How to Choose a Beneficiary for Life Insurance

Choosing a beneficiary for life insurance is a very important decision when you get an insurance policy. A beneficiary of insurance is the person that will be entitled to benefits after the owner of the insurance policy (the one who purchases insurance) dies.

For instance, you can designate anyone from your family as the beneficiary of life insurance. There are different things involved in designating a beneficiary as you will be asked to choose primary beneficiary, secondary beneficiary and then the final beneficiary. As a rule, the owner of the insurance has control over designating a beneficiary, but if they do not exercise their right, state’s law will jump in and designate someone from your family.

Instructions

  • 1

    Take the age of beneficiary into consideration because under-age children/minors (if you designate them as beneficiary) can put you in a great deal of trouble as the policy might not transfer death benefits to them easily. There are many legal aspects in transferring assets (benefits) to children and you must have prior approval by court.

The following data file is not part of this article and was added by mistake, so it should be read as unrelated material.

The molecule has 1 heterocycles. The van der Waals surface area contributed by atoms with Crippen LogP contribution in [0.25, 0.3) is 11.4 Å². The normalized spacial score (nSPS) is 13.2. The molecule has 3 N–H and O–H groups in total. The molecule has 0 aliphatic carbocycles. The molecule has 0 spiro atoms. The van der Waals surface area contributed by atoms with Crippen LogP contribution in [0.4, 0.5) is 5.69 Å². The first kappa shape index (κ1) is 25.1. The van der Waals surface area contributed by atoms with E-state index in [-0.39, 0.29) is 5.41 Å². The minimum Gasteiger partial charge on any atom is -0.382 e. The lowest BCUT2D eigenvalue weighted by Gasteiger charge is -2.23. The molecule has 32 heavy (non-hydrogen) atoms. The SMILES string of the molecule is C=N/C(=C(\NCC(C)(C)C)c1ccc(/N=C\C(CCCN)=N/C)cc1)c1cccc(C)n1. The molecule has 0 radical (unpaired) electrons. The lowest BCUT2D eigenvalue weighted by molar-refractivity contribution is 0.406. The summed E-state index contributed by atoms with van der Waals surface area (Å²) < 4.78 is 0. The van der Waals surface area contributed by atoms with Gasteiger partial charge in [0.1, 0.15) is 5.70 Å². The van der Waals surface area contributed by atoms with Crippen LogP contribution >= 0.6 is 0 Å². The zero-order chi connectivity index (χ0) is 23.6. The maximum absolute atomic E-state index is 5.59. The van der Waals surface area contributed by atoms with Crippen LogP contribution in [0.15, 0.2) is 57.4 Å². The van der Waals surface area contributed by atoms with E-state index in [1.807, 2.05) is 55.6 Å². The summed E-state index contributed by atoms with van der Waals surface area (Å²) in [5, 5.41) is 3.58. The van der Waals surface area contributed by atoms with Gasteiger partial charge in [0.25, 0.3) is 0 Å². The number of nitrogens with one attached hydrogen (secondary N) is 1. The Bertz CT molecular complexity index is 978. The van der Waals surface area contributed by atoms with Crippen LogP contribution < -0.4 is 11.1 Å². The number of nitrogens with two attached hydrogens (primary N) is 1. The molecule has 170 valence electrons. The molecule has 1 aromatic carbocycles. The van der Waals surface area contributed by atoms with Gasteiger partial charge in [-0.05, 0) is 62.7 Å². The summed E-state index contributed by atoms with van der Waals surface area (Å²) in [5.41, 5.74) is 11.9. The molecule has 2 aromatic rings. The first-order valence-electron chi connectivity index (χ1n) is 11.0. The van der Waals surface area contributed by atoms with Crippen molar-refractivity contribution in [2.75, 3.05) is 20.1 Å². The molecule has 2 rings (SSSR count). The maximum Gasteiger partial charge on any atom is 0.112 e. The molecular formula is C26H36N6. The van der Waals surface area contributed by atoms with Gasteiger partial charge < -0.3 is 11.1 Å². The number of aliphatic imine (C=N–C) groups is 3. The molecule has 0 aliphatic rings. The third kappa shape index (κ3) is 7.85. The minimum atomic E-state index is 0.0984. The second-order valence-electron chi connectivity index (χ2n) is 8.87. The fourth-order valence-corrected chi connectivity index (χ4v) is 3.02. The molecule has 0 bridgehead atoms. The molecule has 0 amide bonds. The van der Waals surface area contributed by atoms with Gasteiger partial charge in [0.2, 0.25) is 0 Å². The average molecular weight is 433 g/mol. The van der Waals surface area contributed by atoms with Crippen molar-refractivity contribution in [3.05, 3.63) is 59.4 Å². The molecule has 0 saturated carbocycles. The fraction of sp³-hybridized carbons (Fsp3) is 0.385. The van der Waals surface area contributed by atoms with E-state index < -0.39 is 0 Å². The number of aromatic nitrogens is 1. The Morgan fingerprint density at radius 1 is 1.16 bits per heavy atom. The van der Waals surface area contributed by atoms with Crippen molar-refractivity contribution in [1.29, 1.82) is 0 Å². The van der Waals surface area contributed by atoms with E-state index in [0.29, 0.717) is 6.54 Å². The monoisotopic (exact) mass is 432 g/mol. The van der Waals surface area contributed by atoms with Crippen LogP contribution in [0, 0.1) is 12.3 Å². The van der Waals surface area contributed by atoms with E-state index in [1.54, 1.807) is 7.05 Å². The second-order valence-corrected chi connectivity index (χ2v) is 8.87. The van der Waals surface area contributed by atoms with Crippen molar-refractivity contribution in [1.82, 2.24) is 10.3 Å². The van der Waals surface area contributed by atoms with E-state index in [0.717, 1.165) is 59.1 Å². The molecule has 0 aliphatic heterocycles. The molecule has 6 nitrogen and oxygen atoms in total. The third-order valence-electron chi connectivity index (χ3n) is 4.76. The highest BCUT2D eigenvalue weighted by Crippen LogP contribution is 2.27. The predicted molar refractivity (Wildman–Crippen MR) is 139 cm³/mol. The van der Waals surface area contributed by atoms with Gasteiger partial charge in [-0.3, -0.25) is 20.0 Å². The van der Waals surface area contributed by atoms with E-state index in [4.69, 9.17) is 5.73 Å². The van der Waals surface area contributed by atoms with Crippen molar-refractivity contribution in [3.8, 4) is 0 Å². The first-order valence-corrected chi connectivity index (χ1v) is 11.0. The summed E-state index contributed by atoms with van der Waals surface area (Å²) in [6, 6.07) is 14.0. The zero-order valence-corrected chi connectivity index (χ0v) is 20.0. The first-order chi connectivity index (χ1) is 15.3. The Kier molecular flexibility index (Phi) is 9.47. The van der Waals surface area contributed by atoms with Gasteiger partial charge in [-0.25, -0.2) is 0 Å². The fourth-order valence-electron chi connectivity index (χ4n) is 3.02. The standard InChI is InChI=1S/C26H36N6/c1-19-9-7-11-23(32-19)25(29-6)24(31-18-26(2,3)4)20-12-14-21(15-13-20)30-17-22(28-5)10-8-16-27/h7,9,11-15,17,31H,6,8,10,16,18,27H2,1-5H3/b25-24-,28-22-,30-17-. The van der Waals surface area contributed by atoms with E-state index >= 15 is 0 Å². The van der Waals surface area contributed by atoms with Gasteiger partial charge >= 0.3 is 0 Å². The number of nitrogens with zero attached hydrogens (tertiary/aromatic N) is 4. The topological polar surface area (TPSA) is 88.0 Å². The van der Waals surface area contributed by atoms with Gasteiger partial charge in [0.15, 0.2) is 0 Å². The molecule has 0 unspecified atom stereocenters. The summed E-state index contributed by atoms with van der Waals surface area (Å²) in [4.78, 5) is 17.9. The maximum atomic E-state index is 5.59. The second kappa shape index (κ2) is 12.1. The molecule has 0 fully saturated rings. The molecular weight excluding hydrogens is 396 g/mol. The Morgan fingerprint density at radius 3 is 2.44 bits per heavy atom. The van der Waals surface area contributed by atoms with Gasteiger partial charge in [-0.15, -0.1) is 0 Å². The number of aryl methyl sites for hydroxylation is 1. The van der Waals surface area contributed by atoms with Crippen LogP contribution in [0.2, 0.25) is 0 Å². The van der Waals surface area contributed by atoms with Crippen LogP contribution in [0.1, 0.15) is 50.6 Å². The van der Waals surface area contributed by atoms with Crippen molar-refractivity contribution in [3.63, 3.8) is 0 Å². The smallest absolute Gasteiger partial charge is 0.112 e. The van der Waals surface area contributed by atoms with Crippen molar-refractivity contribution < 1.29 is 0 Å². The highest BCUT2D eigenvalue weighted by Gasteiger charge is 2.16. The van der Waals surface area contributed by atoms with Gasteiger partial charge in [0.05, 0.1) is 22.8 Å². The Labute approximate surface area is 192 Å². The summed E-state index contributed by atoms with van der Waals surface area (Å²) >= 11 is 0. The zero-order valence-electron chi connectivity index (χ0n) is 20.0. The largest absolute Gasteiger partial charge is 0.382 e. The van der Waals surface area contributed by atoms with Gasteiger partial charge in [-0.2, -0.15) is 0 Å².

Keeping in view the legal issues, most insurance policies discourage naming children or minors as beneficiary. Surely, you do not want the death benefits to be held by the court, putting family in further trouble. However, there are ways you can designate a child as contingent beneficiary.

  • 2

    Review your beneficiary designations from time to time. If you still haven’t decided to purchase a life insurance policy, you should allow yourself enough time to review the potential beneficiary designations on occasions such as deaths, births, divorces and weddings. There is a strong possibility that someone (from your family) who you had previously decided to designate as the primary beneficiary of the policy might not be the perfect choice under the current circumstances.

    Divorces, separations, family reunions, and deaths can hurt your plans. So, take the time to review the beneficiary designations from time to time and come up with the decision that will help your family reap benefits after your death.

  • 3

    Review the ability of beneficiary to manage assets. Most of the times the primary beneficiary may find it confusing to manage direct transfers that come in the form of death benefits. So it is advised to set up a trust under the beneficiary’s name. When you set up a trust, all the transfers (proceeds) are managed by the trustee, making things easier for the beneficiary.

  • 4

    Do not forget to designate a contingent beneficiary, one who is entitled to the proceeds/death benefits if the primary beneficiary dies.

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